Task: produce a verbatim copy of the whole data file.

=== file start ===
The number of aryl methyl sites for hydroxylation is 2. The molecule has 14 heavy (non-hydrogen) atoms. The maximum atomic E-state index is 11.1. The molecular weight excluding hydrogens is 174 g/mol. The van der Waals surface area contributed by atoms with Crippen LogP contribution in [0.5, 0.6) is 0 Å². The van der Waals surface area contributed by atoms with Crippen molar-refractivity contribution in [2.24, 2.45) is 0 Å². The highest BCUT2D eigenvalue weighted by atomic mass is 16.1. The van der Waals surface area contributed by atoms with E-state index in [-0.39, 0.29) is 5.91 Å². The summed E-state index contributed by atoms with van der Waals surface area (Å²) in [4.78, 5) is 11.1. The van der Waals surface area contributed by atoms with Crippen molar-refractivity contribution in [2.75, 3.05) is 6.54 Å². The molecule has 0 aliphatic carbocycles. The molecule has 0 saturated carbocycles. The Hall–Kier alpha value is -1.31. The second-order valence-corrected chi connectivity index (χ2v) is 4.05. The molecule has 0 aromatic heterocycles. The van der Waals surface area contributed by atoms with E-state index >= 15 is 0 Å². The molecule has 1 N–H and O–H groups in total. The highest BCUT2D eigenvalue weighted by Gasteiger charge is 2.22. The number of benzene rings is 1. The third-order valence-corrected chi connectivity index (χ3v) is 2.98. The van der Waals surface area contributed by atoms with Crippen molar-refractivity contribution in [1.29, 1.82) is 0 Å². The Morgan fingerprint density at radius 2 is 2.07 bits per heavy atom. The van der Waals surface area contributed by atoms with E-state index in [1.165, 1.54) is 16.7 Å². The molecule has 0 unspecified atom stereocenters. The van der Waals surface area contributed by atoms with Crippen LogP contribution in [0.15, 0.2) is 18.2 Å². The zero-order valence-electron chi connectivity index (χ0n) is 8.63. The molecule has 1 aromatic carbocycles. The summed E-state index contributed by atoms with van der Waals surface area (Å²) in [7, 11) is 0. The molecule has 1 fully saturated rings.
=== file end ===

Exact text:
The number of aryl methyl sites for hydroxylation is 2. The molecule has 14 heavy (non-hydrogen) atoms. The maximum atomic E-state index is 11.1. The molecular weight excluding hydrogens is 174 g/mol. The van der Waals surface area contributed by atoms with Crippen LogP contribution in [0.5, 0.6) is 0 Å². The van der Waals surface area contributed by atoms with Crippen molar-refractivity contribution in [2.24, 2.45) is 0 Å². The highest BCUT2D eigenvalue weighted by atomic mass is 16.1. The van der Waals surface area contributed by atoms with E-state index in [-0.39, 0.29) is 5.91 Å². The summed E-state index contributed by atoms with van der Waals surface area (Å²) in [4.78, 5) is 11.1. The van der Waals surface area contributed by atoms with Crippen molar-refractivity contribution in [2.75, 3.05) is 6.54 Å². The molecule has 0 aliphatic carbocycles. The molecule has 0 saturated carbocycles. The Hall–Kier alpha value is -1.31. The second-order valence-corrected chi connectivity index (χ2v) is 4.05. The molecule has 0 aromatic heterocycles. The van der Waals surface area contributed by atoms with E-state index >= 15 is 0 Å². The molecule has 1 N–H and O–H groups in total. The highest BCUT2D eigenvalue weighted by Gasteiger charge is 2.22. The number of benzene rings is 1. The third-order valence-corrected chi connectivity index (χ3v) is 2.98. The van der Waals surface area contributed by atoms with Crippen molar-refractivity contribution in [1.29, 1.82) is 0 Å². The Morgan fingerprint density at radius 2 is 2.07 bits per heavy atom. The van der Waals surface area contributed by atoms with E-state index in [1.165, 1.54) is 16.7 Å². The molecule has 0 unspecified atom stereocenters. The van der Waals surface area contributed by atoms with Crippen LogP contribution in [0.15, 0.2) is 18.2 Å². The zero-order valence-electron chi connectivity index (χ0n) is 8.63. The molecule has 1 aromatic carbocycles. The summed E-state index contributed by atoms with van der Waals surface area (Å²) in [7, 11) is 0. The molecule has 1 fully saturated rings.